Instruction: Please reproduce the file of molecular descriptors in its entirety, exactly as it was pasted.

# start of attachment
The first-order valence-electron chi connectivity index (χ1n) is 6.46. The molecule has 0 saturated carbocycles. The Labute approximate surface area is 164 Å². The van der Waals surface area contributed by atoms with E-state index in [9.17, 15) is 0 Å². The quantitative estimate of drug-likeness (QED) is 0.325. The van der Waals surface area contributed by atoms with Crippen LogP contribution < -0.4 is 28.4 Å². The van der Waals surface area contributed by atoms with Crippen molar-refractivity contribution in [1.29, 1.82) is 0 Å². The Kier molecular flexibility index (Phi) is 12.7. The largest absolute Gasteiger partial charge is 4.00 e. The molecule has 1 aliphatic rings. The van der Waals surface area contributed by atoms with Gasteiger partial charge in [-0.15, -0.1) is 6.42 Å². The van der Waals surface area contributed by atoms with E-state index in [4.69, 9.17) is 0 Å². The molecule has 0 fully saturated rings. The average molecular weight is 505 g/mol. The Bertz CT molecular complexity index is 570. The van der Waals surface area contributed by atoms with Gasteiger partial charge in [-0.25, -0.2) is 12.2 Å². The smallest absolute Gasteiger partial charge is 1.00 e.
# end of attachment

The first-order valence-electron chi connectivity index (χ1n) is 6.46. The molecule has 0 saturated carbocycles. The Labute approximate surface area is 164 Å². The van der Waals surface area contributed by atoms with E-state index in [9.17, 15) is 0 Å². The quantitative estimate of drug-likeness (QED) is 0.325. The van der Waals surface area contributed by atoms with Crippen LogP contribution < -0.4 is 28.4 Å². The van der Waals surface area contributed by atoms with Crippen molar-refractivity contribution in [1.29, 1.82) is 0 Å². The Kier molecular flexibility index (Phi) is 12.7. The largest absolute Gasteiger partial charge is 4.00 e. The molecule has 1 aliphatic rings. The van der Waals surface area contributed by atoms with Gasteiger partial charge in [-0.15, -0.1) is 6.42 Å². The van der Waals surface area contributed by atoms with E-state index in [4.69, 9.17) is 0 Å². The molecule has 0 fully saturated rings. The average molecular weight is 505 g/mol. The Bertz CT molecular complexity index is 570. The van der Waals surface area contributed by atoms with Gasteiger partial charge in [-0.25, -0.2) is 12.2 Å². The smallest absolute Gasteiger partial charge is 1.00 e.